Eric Ries, the Face of the Lean Startup Movement, on How a Once-Insane Idea Went Mainstream
Many Internet startups these days release new code several times a day, in the belief that the faster they can iterate the sooner they’ll discover a profitable business niche. The concept, of pushing out products that aren’t necessarily ready for prime time, gathering customer feedback, revising code, and starting again, would have been considered insane just a few years ago. For starters, there was no way before the spread of Web-based software to push code to users instantaneously, much less gather or analyze their feedback in real time. But now those technologies are here, and new Internet companies commonly claim to subscribe to at least part of the theory of the “Lean Startup,” a phrase popularized—trademarked, in fact—by one Eric Ries.
Ries, a 31-year-old entrepreneur and author, says he came up with the term after reading about the “lean manufacturing” concepts refined to a high art by Japanese industrial engineers in the 1980s and 1990s. Manufacturers, that philosophy goes, should eliminate all processes except those that create value—meaning features or services that customers are willing to pay for. The slow, expensive way to find out what customers will pay for is to build a product and then try to sell it to them. The faster, cheaper way is to build something minimal and ask customers what they think. So lean startup methodology emphasizes rapid software development through such methods as agile programming, plus robust analysis of what customers actually do with the software. It’s one of the fundamental ways many Internet startups today differ from their dot-com-era ancestors. The hope, though it hasn’t been proven out yet by quantitative studies, is that the methods will help reduce the rate at which these early-stage companies fail and go out of business.
But who is Eric Ries, and how have his ideas spread so quickly through the community of startup entrepreneurs? Not so long ago, Ries was just another Silicon Valley software engineer with a list of failed to modestly-successful startups on his resume. There were tales of the unusually rapid development cycles he’d imposed on his team of software engineers at IMVU, the avatar-based social networking service he co-founded in 2004, but his talk on these methods at O’Reilly Media’s Web 2.0 Expo in the spring of 2009 was relegated to a side stage and wasn’t even recorded on video.
Since then, however, Ries’s Lean Startup concept has caught fire. It’s often boiled down to the mantra “Build, Measure, Learn,” and applied in combination with the “customer development” methodology developed half a decade earlier by entrepreneur Steve Blank. Ries himself travels almost constantly to promote his message at technology conferences—including his own, called Startup Lessons Learned—and he estimates that the Lean Startup meetups in cities around the world attract some 20,000 regular participants. Venture investors from Mike Maples to Kleiner Perkins Caufield & Byers call on him for advice, and Ries says he’s “very well compensated” for his consulting work and speaking engagements. (No wonder that at the 2010 Web 2.0 Expo, he was moved up to the main stage.) Ries’s wave of popularity has won him a book contract with Random House, which this fall will publish The Lean Startup, a $30 tome that he says is full of tactics that entrepreneurs can use to measure how close they’re getting to the nirvana of “product-market fit.”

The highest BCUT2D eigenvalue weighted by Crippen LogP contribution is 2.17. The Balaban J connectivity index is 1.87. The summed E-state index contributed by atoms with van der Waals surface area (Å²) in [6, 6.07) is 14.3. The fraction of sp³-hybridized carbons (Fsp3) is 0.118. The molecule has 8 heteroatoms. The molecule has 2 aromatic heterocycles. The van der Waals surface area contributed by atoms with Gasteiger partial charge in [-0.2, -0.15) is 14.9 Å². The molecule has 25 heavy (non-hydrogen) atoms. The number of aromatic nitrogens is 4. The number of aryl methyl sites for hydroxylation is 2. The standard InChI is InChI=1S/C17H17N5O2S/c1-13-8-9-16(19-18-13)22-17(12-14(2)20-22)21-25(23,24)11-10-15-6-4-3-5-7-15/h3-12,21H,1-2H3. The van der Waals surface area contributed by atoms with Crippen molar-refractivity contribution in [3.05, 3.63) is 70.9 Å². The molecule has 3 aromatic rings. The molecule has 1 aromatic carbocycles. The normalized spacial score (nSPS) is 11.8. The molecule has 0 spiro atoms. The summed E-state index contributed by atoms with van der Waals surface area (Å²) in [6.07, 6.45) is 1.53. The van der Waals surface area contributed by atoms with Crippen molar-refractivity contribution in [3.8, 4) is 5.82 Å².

Eager to know more about the man who launched a thousand meetups and his own history as an entrepreneur, I met with Ries yesterday at a Peet’s near his apartment in downtown San Francisco. We talked for about 75 minutes, covering everything from his early experiences of startup failure—at a small employment site he founded while still a Yale undergraduate called Catalyst Recruiting, and then at a much larger virtual-worlds startup called There—to how he’s dealing with his new fame. For lean startup junkies who want the really deep dive, I’ve typed up the full 11,500-word transcript, which you can read here. Below, I’ve distilled the most quotable parts of the conversation into something more digestible.
I wanted to know how Ries’s own experiences as a software engineer contributed to the Lean Startup theory, so we spent a lot of time on his years at Catalyst and There, a virtual-worlds startup where he first met key mentor Will Harvey. But later in the conversation, I pressed him on elements of the theory that, to me anyway, seem overly cold-blooded, practical, and market-driven. In particular, there’s a tension in Ries’s theory between the need for a strong product vision and the need for constant adjustment of that vision in response to customer feedback. The more often a startup “pivots,” to my eyes, the less likely they’ll end up building anything that corresponds to their original inspiration. Ries’s entirely reasonable rejoinder is that if parts of the original vision are crazy or superfluous, it’s better to find out early. Here’s Ries in his own words.
Introduction to entrepreneurship during the dot-com era:
The idea of being an entrepreneur wasn’t really something that I grew up with or resonated with. I was excited about technology. I grew up working on computers. From as long as I can remember it’s something I’ve always done. I couldn’t believe you could get paid to do it as a career. And so I was very precocious in terms of going on the Internet and trying to get jobs. I got my first software writing jobs through Usenet without revealing my age as a teenager. There was a bit of misdirection required in order to … Next Page »
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